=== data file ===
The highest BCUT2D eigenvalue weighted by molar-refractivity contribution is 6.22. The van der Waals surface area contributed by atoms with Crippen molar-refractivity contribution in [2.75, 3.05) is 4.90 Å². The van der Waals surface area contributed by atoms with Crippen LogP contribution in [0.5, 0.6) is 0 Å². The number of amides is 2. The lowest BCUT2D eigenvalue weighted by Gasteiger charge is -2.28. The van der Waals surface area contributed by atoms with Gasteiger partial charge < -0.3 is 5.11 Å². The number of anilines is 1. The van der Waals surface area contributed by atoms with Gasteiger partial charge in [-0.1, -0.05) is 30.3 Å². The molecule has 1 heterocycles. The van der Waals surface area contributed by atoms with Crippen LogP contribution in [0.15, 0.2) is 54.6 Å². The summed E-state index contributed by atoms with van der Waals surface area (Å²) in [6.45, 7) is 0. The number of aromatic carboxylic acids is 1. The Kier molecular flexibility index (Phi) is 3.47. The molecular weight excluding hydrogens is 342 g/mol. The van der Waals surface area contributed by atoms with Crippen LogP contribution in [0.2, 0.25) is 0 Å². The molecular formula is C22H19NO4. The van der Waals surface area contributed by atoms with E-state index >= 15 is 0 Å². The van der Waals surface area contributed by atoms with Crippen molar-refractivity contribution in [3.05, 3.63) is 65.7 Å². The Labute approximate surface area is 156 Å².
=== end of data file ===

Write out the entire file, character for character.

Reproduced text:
The highest BCUT2D eigenvalue weighted by molar-refractivity contribution is 6.22. The van der Waals surface area contributed by atoms with Crippen molar-refractivity contribution in [2.75, 3.05) is 4.90 Å². The van der Waals surface area contributed by atoms with Crippen LogP contribution in [0.5, 0.6) is 0 Å². The number of amides is 2. The lowest BCUT2D eigenvalue weighted by Gasteiger charge is -2.28. The van der Waals surface area contributed by atoms with Gasteiger partial charge < -0.3 is 5.11 Å². The number of anilines is 1. The van der Waals surface area contributed by atoms with Gasteiger partial charge in [-0.1, -0.05) is 30.3 Å². The molecule has 1 heterocycles. The van der Waals surface area contributed by atoms with Crippen LogP contribution in [0.15, 0.2) is 54.6 Å². The summed E-state index contributed by atoms with van der Waals surface area (Å²) in [6.45, 7) is 0. The number of aromatic carboxylic acids is 1. The Kier molecular flexibility index (Phi) is 3.47. The molecular weight excluding hydrogens is 342 g/mol. The van der Waals surface area contributed by atoms with Crippen LogP contribution in [0.2, 0.25) is 0 Å². The molecular formula is C22H19NO4. The van der Waals surface area contributed by atoms with E-state index >= 15 is 0 Å². The van der Waals surface area contributed by atoms with Crippen molar-refractivity contribution in [3.05, 3.63) is 65.7 Å². The Labute approximate surface area is 156 Å².